I suffer from migraine about once every several months, usually when I sleep late for several nights in a row. I know when I’m going to have a migraine because I have blurring of vision about 30 minutes before I experience severe right sided headache. What causes migraine? What can be taken to lessen the pain of, or prevent, an attack of migraine? ---Myrna L., Makati City
The type of migraine you suffer from is called classical migraine, a condition that presents as throbbing or pulsating headache, usually one sided, that is preceded (by 20 to 60 minutes) by an aura that often consists of a visual disturbance like blurring of vision, or perception of flashes of lights, halos, stars, blind spots, etc.
Aside from classical migraine, there are many other types of migraine and in most the headache is not heralded by an aura. There is also such a thing as headache-free migraine, where there is an aura but without a headache. Thus, contrary to common perception, migraine is not simply a headache because there may in fact be none. Rather, it is a poorly understood condition that is characterized by a series of changes among the cells of, followed by complex changes in blood flow to, certain areas of the brain. The blood flow changes include initial narrowing followed by widening of certain blood vessels of the brain. The widening of the blood vessels is believed to activate nearby pain receptors and give rise to headache.
Migraine headache varies in location, character, intensity and duration from person to person and from one migraine attack to another in the same person. Typically, though, an attack usually starts as pain on one side of the head that is aggravated by physical activity, coughing, straining, sounds, odors and light. An assortment of other signs and symptoms often accompany migraine headache including loss of appetite, nausea, vomiting, numbness, tingling, weakness, dislike for sound, light and certain smells, temporary paralysis of a limb, ringing of the ear, speech difficulty, temporary blindness, confusion and disorientation.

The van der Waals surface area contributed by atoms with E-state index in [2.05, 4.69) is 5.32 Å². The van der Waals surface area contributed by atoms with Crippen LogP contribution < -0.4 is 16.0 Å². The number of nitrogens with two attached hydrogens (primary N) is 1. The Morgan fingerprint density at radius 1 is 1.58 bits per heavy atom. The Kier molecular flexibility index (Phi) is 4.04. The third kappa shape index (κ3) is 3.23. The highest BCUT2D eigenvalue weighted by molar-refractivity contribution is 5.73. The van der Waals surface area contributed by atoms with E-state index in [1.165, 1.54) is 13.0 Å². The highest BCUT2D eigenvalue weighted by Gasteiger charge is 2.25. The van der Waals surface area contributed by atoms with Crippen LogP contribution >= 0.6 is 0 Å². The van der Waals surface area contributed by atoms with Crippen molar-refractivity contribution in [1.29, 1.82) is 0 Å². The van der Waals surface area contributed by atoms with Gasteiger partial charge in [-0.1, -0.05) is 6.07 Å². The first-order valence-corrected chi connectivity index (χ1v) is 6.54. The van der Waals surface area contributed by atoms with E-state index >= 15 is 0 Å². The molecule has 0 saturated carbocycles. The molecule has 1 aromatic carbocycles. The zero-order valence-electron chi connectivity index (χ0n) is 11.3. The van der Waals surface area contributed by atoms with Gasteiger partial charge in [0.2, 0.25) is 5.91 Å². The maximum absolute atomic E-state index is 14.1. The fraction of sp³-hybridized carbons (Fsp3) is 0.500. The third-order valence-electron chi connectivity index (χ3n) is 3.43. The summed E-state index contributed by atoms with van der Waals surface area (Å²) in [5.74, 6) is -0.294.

The course of a migraine attack also varies, but usually, over a period of one to two hours, the pain spreads and increases in intensity before gradually and spontaneously subsiding usually within a few hours. Occasionally, however, the headache persists up to 24 hours or even days.
A migraine attack is triggered by one or a combination of a variety of conditions: emotional or physical stress; lack or excess sleep; hunger; intake of certain foods (e.g., MSG, chocolate, cheese), alcoholic beverages or medications; certain smells (perfume, for example); exposure to intense light or glare; changes in weather, altitude or time zone; and, in women, the drop in the blood level of the female hormone estrogen that occurs before menstruation.
There is no cure for migraine but attacks can be relieved and prevented.
In migraines with aura, ergotamine when taken at the start of the aura prevents or at least alleviates the headache. Unfortunately, ergotamine preparations have been withdrawn from the Philippine market. Mild migraine, on the other hand, is usually relieved by over the counter pain relievers such as acetaminophen and ibuprofen. Severe attacks, however, may require prescription medications such as sumatriptan. Incidentally, a modality that many find effective is acupuncture.
Other measures that often help ease the symptoms of migraine include resting in bed in a dark and quiet room and applying cold compress over the affected area.
The best way to prevent migraine is by avoiding its trigger and most people with the condition know what their trigger is. A variety of prescription drugs to prevent migraine are also available, but these drugs are recommended only for people with frequent attacks (three or more a month) and should only be taken with doctor’s supervision.
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